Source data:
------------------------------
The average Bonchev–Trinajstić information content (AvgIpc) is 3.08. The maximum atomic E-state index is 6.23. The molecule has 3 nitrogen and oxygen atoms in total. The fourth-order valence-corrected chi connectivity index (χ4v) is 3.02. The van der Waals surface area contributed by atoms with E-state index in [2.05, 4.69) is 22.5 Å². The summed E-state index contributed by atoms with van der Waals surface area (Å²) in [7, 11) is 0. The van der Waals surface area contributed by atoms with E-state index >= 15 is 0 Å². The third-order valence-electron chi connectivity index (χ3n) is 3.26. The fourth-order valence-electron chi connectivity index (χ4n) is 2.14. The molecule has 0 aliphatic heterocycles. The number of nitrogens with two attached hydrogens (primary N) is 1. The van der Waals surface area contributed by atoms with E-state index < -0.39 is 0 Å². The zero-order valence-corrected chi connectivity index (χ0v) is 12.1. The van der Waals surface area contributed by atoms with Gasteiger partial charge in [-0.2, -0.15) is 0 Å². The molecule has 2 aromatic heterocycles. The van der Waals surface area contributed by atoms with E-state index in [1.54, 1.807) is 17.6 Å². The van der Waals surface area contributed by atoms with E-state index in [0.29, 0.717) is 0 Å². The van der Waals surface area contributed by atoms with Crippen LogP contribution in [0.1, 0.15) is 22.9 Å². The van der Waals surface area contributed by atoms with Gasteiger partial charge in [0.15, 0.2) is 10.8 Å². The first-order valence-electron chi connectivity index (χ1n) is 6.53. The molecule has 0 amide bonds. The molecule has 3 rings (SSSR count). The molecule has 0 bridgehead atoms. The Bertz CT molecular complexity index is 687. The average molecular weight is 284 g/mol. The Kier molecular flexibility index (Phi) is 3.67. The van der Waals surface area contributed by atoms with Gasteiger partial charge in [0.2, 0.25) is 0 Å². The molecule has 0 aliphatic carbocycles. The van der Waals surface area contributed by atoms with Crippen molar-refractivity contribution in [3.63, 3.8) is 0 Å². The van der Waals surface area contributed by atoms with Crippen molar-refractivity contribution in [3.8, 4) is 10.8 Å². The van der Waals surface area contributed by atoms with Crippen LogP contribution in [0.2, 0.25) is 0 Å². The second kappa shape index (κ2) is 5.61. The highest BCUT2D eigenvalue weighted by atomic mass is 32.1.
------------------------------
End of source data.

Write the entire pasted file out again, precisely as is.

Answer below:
The average Bonchev–Trinajstić information content (AvgIpc) is 3.08. The maximum atomic E-state index is 6.23. The molecule has 3 nitrogen and oxygen atoms in total. The fourth-order valence-corrected chi connectivity index (χ4v) is 3.02. The van der Waals surface area contributed by atoms with E-state index in [2.05, 4.69) is 22.5 Å². The summed E-state index contributed by atoms with van der Waals surface area (Å²) in [7, 11) is 0. The van der Waals surface area contributed by atoms with E-state index >= 15 is 0 Å². The third-order valence-electron chi connectivity index (χ3n) is 3.26. The fourth-order valence-electron chi connectivity index (χ4n) is 2.14. The molecule has 0 aliphatic heterocycles. The number of nitrogens with two attached hydrogens (primary N) is 1. The van der Waals surface area contributed by atoms with E-state index < -0.39 is 0 Å². The zero-order valence-corrected chi connectivity index (χ0v) is 12.1. The van der Waals surface area contributed by atoms with Gasteiger partial charge in [-0.2, -0.15) is 0 Å². The molecule has 2 aromatic heterocycles. The van der Waals surface area contributed by atoms with E-state index in [1.54, 1.807) is 17.6 Å². The van der Waals surface area contributed by atoms with E-state index in [0.29, 0.717) is 0 Å². The van der Waals surface area contributed by atoms with Crippen LogP contribution in [0.1, 0.15) is 22.9 Å². The van der Waals surface area contributed by atoms with Gasteiger partial charge in [0.15, 0.2) is 10.8 Å². The first-order valence-electron chi connectivity index (χ1n) is 6.53. The molecule has 0 amide bonds. The molecule has 3 rings (SSSR count). The molecule has 0 bridgehead atoms. The Bertz CT molecular complexity index is 687. The average molecular weight is 284 g/mol. The Kier molecular flexibility index (Phi) is 3.67. The van der Waals surface area contributed by atoms with Gasteiger partial charge in [0.2, 0.25) is 0 Å². The molecule has 0 aliphatic carbocycles. The van der Waals surface area contributed by atoms with Crippen molar-refractivity contribution in [3.63, 3.8) is 0 Å². The van der Waals surface area contributed by atoms with Crippen molar-refractivity contribution in [3.8, 4) is 10.8 Å². The van der Waals surface area contributed by atoms with Crippen LogP contribution in [0.2, 0.25) is 0 Å². The second kappa shape index (κ2) is 5.61. The highest BCUT2D eigenvalue weighted by atomic mass is 32.1.